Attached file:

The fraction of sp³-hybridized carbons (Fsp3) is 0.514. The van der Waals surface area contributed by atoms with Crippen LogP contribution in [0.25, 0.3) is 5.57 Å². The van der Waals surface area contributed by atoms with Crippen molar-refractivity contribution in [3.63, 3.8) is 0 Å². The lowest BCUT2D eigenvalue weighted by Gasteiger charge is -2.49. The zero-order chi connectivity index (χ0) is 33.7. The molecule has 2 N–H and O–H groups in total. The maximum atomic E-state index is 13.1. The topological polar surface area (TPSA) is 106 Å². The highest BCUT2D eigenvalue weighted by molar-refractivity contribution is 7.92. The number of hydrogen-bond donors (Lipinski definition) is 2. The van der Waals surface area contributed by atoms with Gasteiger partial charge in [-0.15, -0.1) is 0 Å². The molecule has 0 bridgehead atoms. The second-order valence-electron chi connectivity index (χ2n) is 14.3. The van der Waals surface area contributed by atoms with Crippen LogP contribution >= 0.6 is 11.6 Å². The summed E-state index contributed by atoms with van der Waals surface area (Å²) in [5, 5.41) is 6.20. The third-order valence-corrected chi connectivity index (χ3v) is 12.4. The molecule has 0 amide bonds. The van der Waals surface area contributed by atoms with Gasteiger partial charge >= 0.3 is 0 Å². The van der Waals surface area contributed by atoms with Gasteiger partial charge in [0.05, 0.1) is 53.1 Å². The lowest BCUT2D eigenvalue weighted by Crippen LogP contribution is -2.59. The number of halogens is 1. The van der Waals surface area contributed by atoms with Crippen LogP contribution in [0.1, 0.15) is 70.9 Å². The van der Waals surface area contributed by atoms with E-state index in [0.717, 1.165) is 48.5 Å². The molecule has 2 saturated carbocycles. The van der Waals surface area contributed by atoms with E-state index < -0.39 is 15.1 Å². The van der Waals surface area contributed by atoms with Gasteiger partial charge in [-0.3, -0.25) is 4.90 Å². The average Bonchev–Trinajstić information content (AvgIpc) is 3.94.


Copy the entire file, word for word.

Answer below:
The fraction of sp³-hybridized carbons (Fsp3) is 0.514. The van der Waals surface area contributed by atoms with Crippen LogP contribution in [0.25, 0.3) is 5.57 Å². The van der Waals surface area contributed by atoms with Crippen molar-refractivity contribution in [3.63, 3.8) is 0 Å². The lowest BCUT2D eigenvalue weighted by Gasteiger charge is -2.49. The zero-order chi connectivity index (χ0) is 33.7. The molecule has 2 N–H and O–H groups in total. The maximum atomic E-state index is 13.1. The topological polar surface area (TPSA) is 106 Å². The highest BCUT2D eigenvalue weighted by molar-refractivity contribution is 7.92. The number of hydrogen-bond donors (Lipinski definition) is 2. The van der Waals surface area contributed by atoms with Gasteiger partial charge in [-0.15, -0.1) is 0 Å². The molecule has 0 bridgehead atoms. The second-order valence-electron chi connectivity index (χ2n) is 14.3. The van der Waals surface area contributed by atoms with Crippen LogP contribution >= 0.6 is 11.6 Å². The summed E-state index contributed by atoms with van der Waals surface area (Å²) in [5, 5.41) is 6.20. The third-order valence-corrected chi connectivity index (χ3v) is 12.4. The molecule has 0 amide bonds. The van der Waals surface area contributed by atoms with Gasteiger partial charge >= 0.3 is 0 Å². The van der Waals surface area contributed by atoms with Gasteiger partial charge in [0.05, 0.1) is 53.1 Å². The lowest BCUT2D eigenvalue weighted by Crippen LogP contribution is -2.59. The number of halogens is 1. The van der Waals surface area contributed by atoms with Crippen LogP contribution in [0.1, 0.15) is 70.9 Å². The van der Waals surface area contributed by atoms with E-state index in [0.717, 1.165) is 48.5 Å². The molecule has 2 saturated carbocycles. The van der Waals surface area contributed by atoms with E-state index < -0.39 is 15.1 Å². The van der Waals surface area contributed by atoms with Gasteiger partial charge in [-0.3, -0.25) is 4.90 Å². The average Bonchev–Trinajstić information content (AvgIpc) is 3.94.